This ties in, as well, to the whole mindset of making the giving of a simple bottle of wine meaningful.  Some parents who had selected a bottle of bubbly for a housewarming gift to their daughter moving into the first place of her own were delighted when I suggested adding a pair of champagne flutes, some crackers and soft cheese with the bottle and placing them all in a gift basket with a card expressing their pride as she stepped out on her into the world.

The most important thing to remember is that a good wine professional treats your selection of a bottle of wine as an important event not only for you and the gift recipient but for him, as well.  If he is successful in making this the best possible choice within your budget, you are likely to return as a customer.  You’re also likely to be asked how and where you chose such a thoughtful gift. Thus he has the opportunity to help grow his customer base and volume if he helps you to make that simple gift of a bottle of wine a memorable experience for both you and the gift recipient.

Here's a recap of The Wine Guy's tips for gifting wine:
              1. Set a Budget
              2. Share the Occasion
              3. Identify who It's For
              4. Decide on Presentation
              5. Complete the Gift Experience

   I hope these simple tips are helpful.  The gift of wine can, and should be, a special event and is one of the most delightful ways to share the blessings and bounty of life with someone else.

Go out and share some wine with someone you care about soon!   

Sunday, April 10, 2011

Sweet Wine For A Sweet Lady

The Wine Guy and his stepmother Mary
    The lady pictured at the right has been stepmother to The Wine Guy for nearly 40 years.  It should come as no surprise that she now and then enjoys a nice glass of wine.  She regularly gets that opportunity when she comes to visit.   And, of course, she is always receptive to whatever wine we pour.  I have to confess, however, that her preferences and mine do have a degree of difference.  While I enjoy almost every type of wine made, I prefer big bold reds and if they are Italian, that’s even better. 
Mary with a good book and
a good glass of wine before retiring.
      Mary also prefers red but there the similarity probably ends.  She has a definite sweet tooth and also believes you can’t cram too much fruit flavor into her glass of vino.   It’s not that she has a limited palate, she recognizes and identifies the components of many of my older, bolder selections and even enjoys some of the pairings she’s exposed to at dinner in our household.   It is just simply a fact that Mary likes her wine to be very fruit forward and with a fair hint of sweetness.  She’s also a sipper, enjoying a glass of wine pretty much on its own, at most accompanied by a good book or perhaps even a good friend to converse with.  I, on the other hand, generally prefer my wine paired with great food and treat it as a culinary experience.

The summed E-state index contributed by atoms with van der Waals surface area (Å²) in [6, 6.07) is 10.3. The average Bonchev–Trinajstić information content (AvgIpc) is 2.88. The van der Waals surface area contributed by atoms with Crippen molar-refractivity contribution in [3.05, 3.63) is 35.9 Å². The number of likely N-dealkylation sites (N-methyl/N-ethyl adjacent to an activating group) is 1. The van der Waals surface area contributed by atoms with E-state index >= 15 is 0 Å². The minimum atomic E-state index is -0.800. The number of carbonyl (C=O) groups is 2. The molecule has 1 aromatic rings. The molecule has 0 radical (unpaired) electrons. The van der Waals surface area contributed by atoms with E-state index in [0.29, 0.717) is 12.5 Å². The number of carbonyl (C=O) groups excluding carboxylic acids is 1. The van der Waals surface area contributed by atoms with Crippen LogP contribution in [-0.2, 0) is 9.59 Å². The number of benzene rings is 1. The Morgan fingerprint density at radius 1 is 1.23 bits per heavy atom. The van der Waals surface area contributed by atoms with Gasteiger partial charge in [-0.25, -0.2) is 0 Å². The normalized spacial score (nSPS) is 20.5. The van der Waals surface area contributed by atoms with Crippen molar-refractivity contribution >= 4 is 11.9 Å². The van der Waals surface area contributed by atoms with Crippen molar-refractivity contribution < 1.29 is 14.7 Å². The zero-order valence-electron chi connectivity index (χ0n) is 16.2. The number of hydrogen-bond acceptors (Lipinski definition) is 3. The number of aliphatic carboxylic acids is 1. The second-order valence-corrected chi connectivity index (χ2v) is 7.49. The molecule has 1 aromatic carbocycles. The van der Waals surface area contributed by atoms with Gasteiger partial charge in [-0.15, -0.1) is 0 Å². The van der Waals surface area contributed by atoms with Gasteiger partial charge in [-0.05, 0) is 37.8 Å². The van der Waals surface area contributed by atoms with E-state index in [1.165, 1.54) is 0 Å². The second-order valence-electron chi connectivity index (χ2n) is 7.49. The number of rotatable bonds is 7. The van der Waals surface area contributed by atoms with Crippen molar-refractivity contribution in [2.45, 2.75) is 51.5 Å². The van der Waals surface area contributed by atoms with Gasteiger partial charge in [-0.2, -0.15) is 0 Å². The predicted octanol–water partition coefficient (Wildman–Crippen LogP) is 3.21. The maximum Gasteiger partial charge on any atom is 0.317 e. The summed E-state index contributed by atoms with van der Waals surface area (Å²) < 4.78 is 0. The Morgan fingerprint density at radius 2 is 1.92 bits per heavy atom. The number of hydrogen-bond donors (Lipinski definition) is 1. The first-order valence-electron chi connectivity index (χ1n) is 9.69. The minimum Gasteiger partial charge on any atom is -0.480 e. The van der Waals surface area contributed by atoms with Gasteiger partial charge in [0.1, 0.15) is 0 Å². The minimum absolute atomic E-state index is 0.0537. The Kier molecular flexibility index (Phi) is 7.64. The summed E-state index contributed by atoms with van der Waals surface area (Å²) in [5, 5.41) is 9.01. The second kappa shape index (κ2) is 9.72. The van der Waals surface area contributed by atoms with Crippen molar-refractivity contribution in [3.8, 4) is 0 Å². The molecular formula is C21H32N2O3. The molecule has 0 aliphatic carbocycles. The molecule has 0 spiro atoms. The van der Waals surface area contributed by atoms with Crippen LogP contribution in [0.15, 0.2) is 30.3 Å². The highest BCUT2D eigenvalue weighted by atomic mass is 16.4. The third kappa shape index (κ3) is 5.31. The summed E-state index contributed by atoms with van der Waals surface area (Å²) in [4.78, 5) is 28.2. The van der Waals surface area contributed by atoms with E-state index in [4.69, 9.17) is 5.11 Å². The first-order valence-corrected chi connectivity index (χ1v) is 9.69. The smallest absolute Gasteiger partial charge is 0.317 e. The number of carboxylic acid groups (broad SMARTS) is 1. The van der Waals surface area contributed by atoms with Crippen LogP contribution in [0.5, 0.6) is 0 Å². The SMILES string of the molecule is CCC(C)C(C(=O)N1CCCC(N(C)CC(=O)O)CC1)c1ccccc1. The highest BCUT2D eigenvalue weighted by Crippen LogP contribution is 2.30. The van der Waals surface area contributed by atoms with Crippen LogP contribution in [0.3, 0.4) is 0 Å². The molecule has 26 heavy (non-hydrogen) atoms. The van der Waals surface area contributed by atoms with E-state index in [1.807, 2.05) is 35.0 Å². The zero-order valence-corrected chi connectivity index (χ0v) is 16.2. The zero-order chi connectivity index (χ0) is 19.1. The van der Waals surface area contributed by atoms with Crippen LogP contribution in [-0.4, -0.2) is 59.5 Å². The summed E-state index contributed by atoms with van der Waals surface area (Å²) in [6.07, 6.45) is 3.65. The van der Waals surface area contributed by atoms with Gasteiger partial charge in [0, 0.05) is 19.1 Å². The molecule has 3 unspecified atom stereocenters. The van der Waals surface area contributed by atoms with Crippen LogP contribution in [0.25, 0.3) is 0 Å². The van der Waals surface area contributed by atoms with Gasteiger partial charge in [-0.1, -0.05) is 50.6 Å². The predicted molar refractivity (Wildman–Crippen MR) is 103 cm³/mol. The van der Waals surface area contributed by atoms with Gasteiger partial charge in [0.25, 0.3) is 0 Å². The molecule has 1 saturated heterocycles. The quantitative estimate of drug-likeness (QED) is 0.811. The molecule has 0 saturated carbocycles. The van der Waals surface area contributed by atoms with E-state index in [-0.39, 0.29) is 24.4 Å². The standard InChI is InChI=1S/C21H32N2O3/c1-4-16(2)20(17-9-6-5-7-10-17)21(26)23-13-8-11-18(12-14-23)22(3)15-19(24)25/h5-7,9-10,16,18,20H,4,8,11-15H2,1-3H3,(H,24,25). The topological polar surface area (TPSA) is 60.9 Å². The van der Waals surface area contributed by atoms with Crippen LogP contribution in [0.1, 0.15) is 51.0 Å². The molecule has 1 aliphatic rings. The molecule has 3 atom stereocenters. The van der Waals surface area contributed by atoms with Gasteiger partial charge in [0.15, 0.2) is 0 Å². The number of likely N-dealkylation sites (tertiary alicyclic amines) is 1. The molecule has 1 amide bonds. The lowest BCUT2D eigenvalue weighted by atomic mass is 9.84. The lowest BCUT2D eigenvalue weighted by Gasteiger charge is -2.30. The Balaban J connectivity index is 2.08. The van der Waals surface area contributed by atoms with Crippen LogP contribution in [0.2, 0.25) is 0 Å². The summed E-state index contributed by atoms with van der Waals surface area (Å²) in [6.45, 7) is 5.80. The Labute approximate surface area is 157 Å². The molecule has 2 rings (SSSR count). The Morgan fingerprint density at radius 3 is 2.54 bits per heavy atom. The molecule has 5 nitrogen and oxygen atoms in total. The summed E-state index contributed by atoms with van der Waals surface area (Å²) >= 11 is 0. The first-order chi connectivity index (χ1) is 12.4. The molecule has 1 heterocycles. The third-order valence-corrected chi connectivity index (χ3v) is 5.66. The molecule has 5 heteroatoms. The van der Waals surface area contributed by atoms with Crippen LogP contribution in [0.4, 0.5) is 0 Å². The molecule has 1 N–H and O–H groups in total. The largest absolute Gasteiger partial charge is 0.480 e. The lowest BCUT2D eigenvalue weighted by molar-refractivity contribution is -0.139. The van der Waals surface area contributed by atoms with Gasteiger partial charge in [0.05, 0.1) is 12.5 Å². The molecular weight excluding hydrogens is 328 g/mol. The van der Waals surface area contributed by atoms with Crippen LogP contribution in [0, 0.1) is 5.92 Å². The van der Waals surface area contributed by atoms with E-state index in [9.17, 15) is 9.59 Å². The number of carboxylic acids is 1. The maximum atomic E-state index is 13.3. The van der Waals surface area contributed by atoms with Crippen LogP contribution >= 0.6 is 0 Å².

Here are a few of the sweeter style red wines that Mary has tried and reported back that she has enjoyed:

  Kokopelli Sweet Lucy:   This is the number one seller from from Arizona's largest winery.  Kokopelli focuses on fruity sweet wines and Sweet Lucy lives up to its name.  No oak aging here in order to let the fruity jamminess come through.  This is Mary's favorite, especially when she's sharing a glass of wine with her good friend Ruth.
  Funf Sweet Red:  A new brand (funf means five in German) from Schmidt Sohne, the Mosel-Saar-Ruwer producer known for their sweet riesling  Full of fruit and generally under 10% alcohol. Mary liked it.
  Wise & Heimer Sweet Red:  Another import using the fruity Dornfelder grape that is a native of Germany and has become its number one red wine grape.   Raspberry, Strawberry and cherry fruit flavors here with just a hint of tartness underlying the sweetness.  After sharing some of this wine Mary's friend Ruth wanted to take the empty bottle home to joke with her husband that there was a wine named after him (perhaps they may have had one glass too many).
  Il Conte D'Alba Stella Rosa:  (At least it's Italian!)  From the Piedmonte region comes this very low alcohol wine that's produced from partially fermented grape must.
Partially fermenting the must leaves some residual sugar, adds a slight yeasty taste and a light spritzing.
  Ca d Medici Lambrusco Dolce:   Lambrusco is referred to by some as the Coca-Cola of Italian red wines.  This brand is one of the better representations. It's more fruity than sweet and it's sparkling effect comes from fermenting the Lambrusca grape with the charmat method.
 Banfi Rosa Regale Brachetto d.Acqui:  There's a hint of rose petals in the aromas, a deeper richer fruity flavor full of raspberry and strawberry but some definite sweetness.  This aperitif style wine is one of the best pairings you can make with dark or bitter chocolate.  It's alcohol by volume is in the 7% range.

Mary does enjoy some drier red wines and she is partial to one of The Wine Guy's favorites:  Allegrini's Palazzo Della Torre.  She'll continue to be exposed to those kinds of wines when she comes to visit, but she'll also always continue to get an opportunity to enjoy her favorites:  those wines that are slightly on the sweet side and full of fruit.   As the title of the blog says:  "Il vino dolce per una signora dolce".  Salute!


Monday, April 4, 2011

Putting A Cork In It!

    One of my readers enjoyed The Wine Guy’s departure from the norm when I recently chose to blog about wine barrels (see: “Wine Guy Over A Barrel!” 2/12/11) and suggested I do something on wine corks.  There’s a whole Pandora’s box full of issues on that topic ranging from TCA to the ongoing debate over the merits or demerits of alternative closures.  Most of those issues are probably beyond my experience and expertise in the wine trade and many others are addressing them well,  so please forgive me if I just stick to some basic background information in attempting to fulfill that request.